There are many anti-inflammatory low-carb diets. They differ in their rationale and in the specific foods that they recommend. They share the same general aim, to promote a healthy lifestyle and avoid the health problems associated with certain foods such as refined carbohydrates.

The Atkins Diet

Robert Atkins developed the Atkins diet fifty years ago to achieve weight loss and other health goals. The diet allows people to eat meats and some fatty foods as long as they cut carbs from their diet.

Intermittent Fasting

Intermittent fasting is one dietary approach that can lower inflammation by temporarily reducing the intake of carbs and causing the body to depend on its stored energy sources, including fats. Consuming fewer calories can lower blood sugar and relieve low-grade inflammation.

The Ketogenic Diet

The ketogenic or keto diet promotes muscle growth and alleviates pain due to exercise by increasing the levels of ketones. The keto diet results in ketosis, a condition that changes the way our muscles get energy, allowing dieters to build muscle while shedding fat.

The Dash Diet

The National Heart, Lung, and Blood Institute advocated for the DASH (Dietary Approaches to Stop Hypertension). It is not a low-carb diet because it focuses instead on reducing the intake of saturated fats. However, it is similar to the other diets on this list in its ability to lower inflammation.

The Mediterranean Diet

A meal plan that matches the food choices and lifestyles of places like southern Italy and France includes healthy oils such as olive oil and proteins rich in antioxidants, such as several varieties of fish. It is a natural diet that reduces inflammation and promotes overall health.

Vegetarian Diets

Vegetarian and vegan diets exclude some sources of protein and energy, including fish, eggs, and lean cuts of meat. If you adopt a vegetarian meal plan, include alternatives, such as beans, nuts, and fruit. For an anti-inflammatory, low-carb vegetarian diet, avoid starchy tubers like potatoes.

Which Diets Have the Most Anti-Inflammatory Foods?

The answer to this question depends on your creativity. The diets mentioned above limit the percentage or amounts of carbohydrates, but many of them are flexible in allowing you to add vegetables, spices, herbs, seeds, and other foods rich in anti-inflammatory nutrients.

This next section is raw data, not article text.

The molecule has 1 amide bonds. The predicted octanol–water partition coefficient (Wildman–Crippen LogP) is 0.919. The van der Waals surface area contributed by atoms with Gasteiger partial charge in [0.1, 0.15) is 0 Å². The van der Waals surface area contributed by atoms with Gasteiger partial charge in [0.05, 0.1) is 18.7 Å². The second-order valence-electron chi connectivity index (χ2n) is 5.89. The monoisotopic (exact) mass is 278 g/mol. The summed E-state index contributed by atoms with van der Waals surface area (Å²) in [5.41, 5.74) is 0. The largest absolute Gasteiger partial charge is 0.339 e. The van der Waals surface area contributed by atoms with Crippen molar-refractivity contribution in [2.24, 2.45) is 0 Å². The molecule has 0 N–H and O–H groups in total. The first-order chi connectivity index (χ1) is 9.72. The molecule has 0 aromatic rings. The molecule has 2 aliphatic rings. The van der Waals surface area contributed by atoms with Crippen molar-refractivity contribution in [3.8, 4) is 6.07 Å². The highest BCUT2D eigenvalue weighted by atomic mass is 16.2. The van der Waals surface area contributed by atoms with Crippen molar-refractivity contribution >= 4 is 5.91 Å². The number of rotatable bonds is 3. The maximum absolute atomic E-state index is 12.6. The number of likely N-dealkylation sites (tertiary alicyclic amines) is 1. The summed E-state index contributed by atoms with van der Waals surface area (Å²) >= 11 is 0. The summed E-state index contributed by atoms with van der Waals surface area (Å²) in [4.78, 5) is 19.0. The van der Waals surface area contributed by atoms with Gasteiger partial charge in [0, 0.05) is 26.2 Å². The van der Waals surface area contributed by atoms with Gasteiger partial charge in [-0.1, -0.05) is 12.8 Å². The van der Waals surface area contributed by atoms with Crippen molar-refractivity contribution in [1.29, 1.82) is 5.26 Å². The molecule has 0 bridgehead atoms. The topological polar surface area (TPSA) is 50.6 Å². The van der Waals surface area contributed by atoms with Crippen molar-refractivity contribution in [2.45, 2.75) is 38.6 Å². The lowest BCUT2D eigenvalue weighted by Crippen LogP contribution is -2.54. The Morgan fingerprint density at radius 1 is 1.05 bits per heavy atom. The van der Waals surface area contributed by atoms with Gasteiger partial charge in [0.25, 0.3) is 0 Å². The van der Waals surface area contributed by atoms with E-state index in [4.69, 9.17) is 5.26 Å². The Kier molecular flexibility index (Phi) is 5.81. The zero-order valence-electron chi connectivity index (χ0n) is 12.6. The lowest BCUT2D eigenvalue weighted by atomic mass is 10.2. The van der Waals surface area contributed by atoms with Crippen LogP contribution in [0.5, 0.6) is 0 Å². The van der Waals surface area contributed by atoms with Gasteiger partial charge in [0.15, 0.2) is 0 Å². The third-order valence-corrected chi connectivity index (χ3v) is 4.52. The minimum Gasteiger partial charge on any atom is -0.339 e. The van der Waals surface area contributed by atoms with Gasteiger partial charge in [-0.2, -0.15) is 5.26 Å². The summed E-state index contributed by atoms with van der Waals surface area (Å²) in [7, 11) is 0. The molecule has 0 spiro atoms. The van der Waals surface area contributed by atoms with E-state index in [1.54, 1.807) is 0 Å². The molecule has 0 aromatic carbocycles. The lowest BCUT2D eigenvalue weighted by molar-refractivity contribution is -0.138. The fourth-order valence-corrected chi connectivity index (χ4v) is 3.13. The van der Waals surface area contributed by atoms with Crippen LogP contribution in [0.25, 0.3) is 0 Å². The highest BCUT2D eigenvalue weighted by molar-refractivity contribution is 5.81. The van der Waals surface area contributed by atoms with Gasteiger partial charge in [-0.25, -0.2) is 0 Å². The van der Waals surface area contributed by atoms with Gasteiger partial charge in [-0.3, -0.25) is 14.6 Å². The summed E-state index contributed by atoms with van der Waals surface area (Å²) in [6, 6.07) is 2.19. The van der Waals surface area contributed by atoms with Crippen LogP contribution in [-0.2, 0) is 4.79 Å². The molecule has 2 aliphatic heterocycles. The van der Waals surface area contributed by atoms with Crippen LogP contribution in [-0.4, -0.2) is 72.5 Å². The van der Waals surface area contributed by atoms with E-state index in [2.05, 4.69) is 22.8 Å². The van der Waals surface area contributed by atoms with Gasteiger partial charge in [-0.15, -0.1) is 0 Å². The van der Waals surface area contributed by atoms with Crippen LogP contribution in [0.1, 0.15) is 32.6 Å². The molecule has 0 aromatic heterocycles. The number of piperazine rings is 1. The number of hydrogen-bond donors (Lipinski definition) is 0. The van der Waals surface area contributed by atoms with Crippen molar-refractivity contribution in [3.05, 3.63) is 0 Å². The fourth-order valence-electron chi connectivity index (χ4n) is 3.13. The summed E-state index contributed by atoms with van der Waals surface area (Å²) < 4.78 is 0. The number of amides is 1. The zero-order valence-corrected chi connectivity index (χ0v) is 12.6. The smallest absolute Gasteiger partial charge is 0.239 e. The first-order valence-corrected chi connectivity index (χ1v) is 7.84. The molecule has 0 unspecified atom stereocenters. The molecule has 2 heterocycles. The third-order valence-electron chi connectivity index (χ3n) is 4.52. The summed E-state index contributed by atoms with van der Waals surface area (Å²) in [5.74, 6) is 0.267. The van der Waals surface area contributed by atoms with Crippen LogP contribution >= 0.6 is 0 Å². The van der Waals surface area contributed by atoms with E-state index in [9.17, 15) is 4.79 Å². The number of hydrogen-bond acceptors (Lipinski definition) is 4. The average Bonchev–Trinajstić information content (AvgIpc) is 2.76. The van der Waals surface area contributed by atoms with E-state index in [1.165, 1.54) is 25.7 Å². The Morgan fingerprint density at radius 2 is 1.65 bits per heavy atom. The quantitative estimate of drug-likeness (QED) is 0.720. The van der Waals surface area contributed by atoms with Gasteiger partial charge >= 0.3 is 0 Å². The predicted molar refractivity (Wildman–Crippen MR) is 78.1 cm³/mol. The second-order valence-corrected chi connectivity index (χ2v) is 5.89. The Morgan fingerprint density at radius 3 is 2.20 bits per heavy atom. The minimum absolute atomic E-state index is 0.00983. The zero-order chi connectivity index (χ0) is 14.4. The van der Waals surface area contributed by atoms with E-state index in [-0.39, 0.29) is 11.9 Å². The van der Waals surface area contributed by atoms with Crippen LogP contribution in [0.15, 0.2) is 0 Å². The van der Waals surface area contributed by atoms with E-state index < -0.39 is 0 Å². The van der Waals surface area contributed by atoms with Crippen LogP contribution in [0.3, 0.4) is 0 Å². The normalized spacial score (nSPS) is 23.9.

Are There Other Benefits of a Low-carb Diet?

Even if you are fortunate not to have an inflammatory medical condition, you can benefit from the following anti-inflammatory perks of a low-carb diet.

Weight Loss

If your diet includes high levels of carbohydrates, your body will try to store the energy as fat. It can be difficult to shed this fat, and efforts to cut calories can lead to cravings for sugary foods.

A meal plan low in processed carbs and high in lean protein and fiber can help satisfy your appetite without expanding your waistline.

Cardiovascular Health

High levels of processed foods increase the amount of low-density "bad" cholesterol and triglycerides in the bloodstream. These contribute to the hardening of the arteries and the buildup of deposits that damage the cardiovascular system and cause dangerous blood clots to form. A diet high in unhealthy fats and refined carbs can lead to heart disease, stroke, and death.

Supporting a Healthy Immune Response

One of the best anti-inflammatory benefits is the ability to keep your immune system running more smoothly so that it does not overreact or target healthy cells.

Can I Still Eat Foods I Like on a Low-Carb Diet

You can substitute anti-inflammatory low-carb alternatives for your favourite foods. For example, eat grilled salmon instead of battered processed fish. Complement your protein source with nutrient-rich vegetables and natural anti-inflammatory sources of energy like slivered almonds. Eating dark chocolate instead of sweetened milk chocolate can reduce your sugar intake without depriving you of food you like.

Talk With Your Doctor Before Changing Your Diet

This FAQ page contains general information that you should not take as medical advice. Talk with your physician or a nutrition specialist about low-carb diets before changing your eating habits or starting a particular meal plan.

If you have certain health conditions or certain variations of the genes involved in metabolizing fats and sugars, your doctor might recommend a modified low-carb diet or a different diet altogether.

Supplement Your Low-Carb Diet with Wholistically Healthy

Wholistically Healthy helps Australians eat healthy by developing nutritious and tasty meals. Wholistically Healthy meals are compatible with many low-carb diets, including the Atkins diet, the ketogenic diet (keto diet), and more.

Learn more about our innovative meal delivery options, including the natural peanut butter dinner, natural peanut butter lunch, and chopped walnuts lunch. Call us today at 0450 344 607. We look forward to discussing the health benefits of our Wholistically Healthy low-carb meal plans.